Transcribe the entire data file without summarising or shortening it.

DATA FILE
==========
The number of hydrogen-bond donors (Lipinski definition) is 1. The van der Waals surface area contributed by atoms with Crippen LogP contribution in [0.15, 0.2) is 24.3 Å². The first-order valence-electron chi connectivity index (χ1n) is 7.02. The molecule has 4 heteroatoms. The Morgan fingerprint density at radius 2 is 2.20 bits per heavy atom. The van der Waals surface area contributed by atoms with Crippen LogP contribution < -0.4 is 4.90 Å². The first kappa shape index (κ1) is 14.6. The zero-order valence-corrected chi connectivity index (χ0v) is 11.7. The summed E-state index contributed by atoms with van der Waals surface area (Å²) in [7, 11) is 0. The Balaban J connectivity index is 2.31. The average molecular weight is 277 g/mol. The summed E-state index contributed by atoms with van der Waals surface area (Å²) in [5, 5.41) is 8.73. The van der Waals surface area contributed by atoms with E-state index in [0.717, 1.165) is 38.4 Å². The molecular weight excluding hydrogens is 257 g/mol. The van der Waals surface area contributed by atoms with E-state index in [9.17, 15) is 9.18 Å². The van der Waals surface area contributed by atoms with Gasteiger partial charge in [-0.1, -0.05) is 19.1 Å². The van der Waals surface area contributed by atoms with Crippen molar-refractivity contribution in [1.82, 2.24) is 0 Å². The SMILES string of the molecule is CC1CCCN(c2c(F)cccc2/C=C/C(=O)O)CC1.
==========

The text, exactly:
The number of hydrogen-bond donors (Lipinski definition) is 1. The van der Waals surface area contributed by atoms with Crippen LogP contribution in [0.15, 0.2) is 24.3 Å². The first-order valence-electron chi connectivity index (χ1n) is 7.02. The molecule has 4 heteroatoms. The Morgan fingerprint density at radius 2 is 2.20 bits per heavy atom. The van der Waals surface area contributed by atoms with Crippen LogP contribution < -0.4 is 4.90 Å². The first kappa shape index (κ1) is 14.6. The zero-order valence-corrected chi connectivity index (χ0v) is 11.7. The summed E-state index contributed by atoms with van der Waals surface area (Å²) in [7, 11) is 0. The Balaban J connectivity index is 2.31. The average molecular weight is 277 g/mol. The summed E-state index contributed by atoms with van der Waals surface area (Å²) in [5, 5.41) is 8.73. The van der Waals surface area contributed by atoms with E-state index in [0.717, 1.165) is 38.4 Å². The molecular weight excluding hydrogens is 257 g/mol. The van der Waals surface area contributed by atoms with E-state index in [9.17, 15) is 9.18 Å². The van der Waals surface area contributed by atoms with Gasteiger partial charge in [-0.1, -0.05) is 19.1 Å². The van der Waals surface area contributed by atoms with Crippen molar-refractivity contribution in [1.82, 2.24) is 0 Å². The SMILES string of the molecule is CC1CCCN(c2c(F)cccc2/C=C/C(=O)O)CC1.